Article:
To examine to what extent user interfaces are susceptible to the effects of time constraints four SERP interfaces are used:

  • List interface (see Figure 1 below). Traditional interface used ubiquitously by search engines.
  • Grid interface (see Figure 2 below). Interface design in which the search results are presented in a grid (cf. Kammerer and Gerjets (2010)).
  • Snippet absence interface (see Figure 3 below). Like the list interface, but without the snippets.
  • Interrupted linear scanning pattern interface (see Figure 4 below). Interface design in which the snippet is placed to the right of other data (cf. Cutrell and Guan (2007)).

To identify proper time constraints, insights from various earlier works with search tasks of comparable nature without a time constraint were used. Consequently, we use time constraints of 2, 5, and 8 minutes and no time constraint. Hence, there will be 4 (SERP interfaces) × 4 (time constraints) = 16 experimental conditions.

To explore the effects of time constraints and user interfaces on the web search process, we use the following dependent variables:

  • Task performance metrics. Used to assess the quality of the arguments submitted by the participants. In this assessment, techniques developed by Wilson and Wilson (2013) to measure the depth of learning are applied. We will use or adapt D-Qual, D-Intrp, T-Depth, and F-Fact for our purposes.
  • Search behavior. Logged search behavior includes query rate, query length, search results, and SERP dwell time.
  • User Experience. To measure user experience, the User Experience Scale - Short Form (UES-SF; O’Brien et al., 2018) is used.

As for fondness for technology, we ask participants to fill out the Affinity for Technology Interaction Scale (ATI; Franke et al., 2019) to investigate to what extent participants like to actively approach new technological systems as a moderator variable. For descriptive and exploratory statistics, we also collect basic demographic variables, prior knowledge, topical interest, task definition, perception of time pressure, and browser window dimensions.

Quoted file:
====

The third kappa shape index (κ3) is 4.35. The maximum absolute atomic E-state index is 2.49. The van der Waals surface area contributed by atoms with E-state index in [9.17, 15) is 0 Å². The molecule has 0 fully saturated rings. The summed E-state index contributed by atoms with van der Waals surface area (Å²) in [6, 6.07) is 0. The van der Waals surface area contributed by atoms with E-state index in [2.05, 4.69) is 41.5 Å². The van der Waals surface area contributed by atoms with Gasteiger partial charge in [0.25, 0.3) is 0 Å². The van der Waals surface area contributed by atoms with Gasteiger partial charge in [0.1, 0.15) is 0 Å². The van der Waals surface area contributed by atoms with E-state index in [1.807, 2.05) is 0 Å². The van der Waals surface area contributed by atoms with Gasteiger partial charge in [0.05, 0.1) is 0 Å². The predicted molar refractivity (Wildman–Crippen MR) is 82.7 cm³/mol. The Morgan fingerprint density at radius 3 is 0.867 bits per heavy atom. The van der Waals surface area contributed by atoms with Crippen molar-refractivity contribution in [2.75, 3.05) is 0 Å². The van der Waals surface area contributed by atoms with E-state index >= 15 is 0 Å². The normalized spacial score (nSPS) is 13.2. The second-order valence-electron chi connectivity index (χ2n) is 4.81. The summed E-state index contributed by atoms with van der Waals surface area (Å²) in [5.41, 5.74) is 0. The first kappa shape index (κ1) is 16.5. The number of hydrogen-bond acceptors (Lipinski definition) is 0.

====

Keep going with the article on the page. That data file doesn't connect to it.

Study Costs

Given the current experimental setup and pay rate, completing the experiment with one topic would cost approximately £1,030. Using the currently available funding, we would be able to run the experiment with one topic, which would be a great limitation of this promising work. Ideally, we would like to run this experiment with five supplementary topics, costing an additional £5,150. The supplementary topics would unquestionably contribute considerably to the generalizability of this auspicious research.

Preregistration and Open Science

We have already published a comprehensive pre-registration of this study with the Open Science Foundation. Furthermore, we intend to make all related study material, from raw logs to code, publicly available through a project repository at the Open Science Foundation.

Figure 1. Screenshot of the list interface.

Figure 2. Screenshot of the grid interface.

Figure 3. Screenshot of the snippet absence interface.

Figure 4. Screenshot of the interrupted linear scanning pattern interface.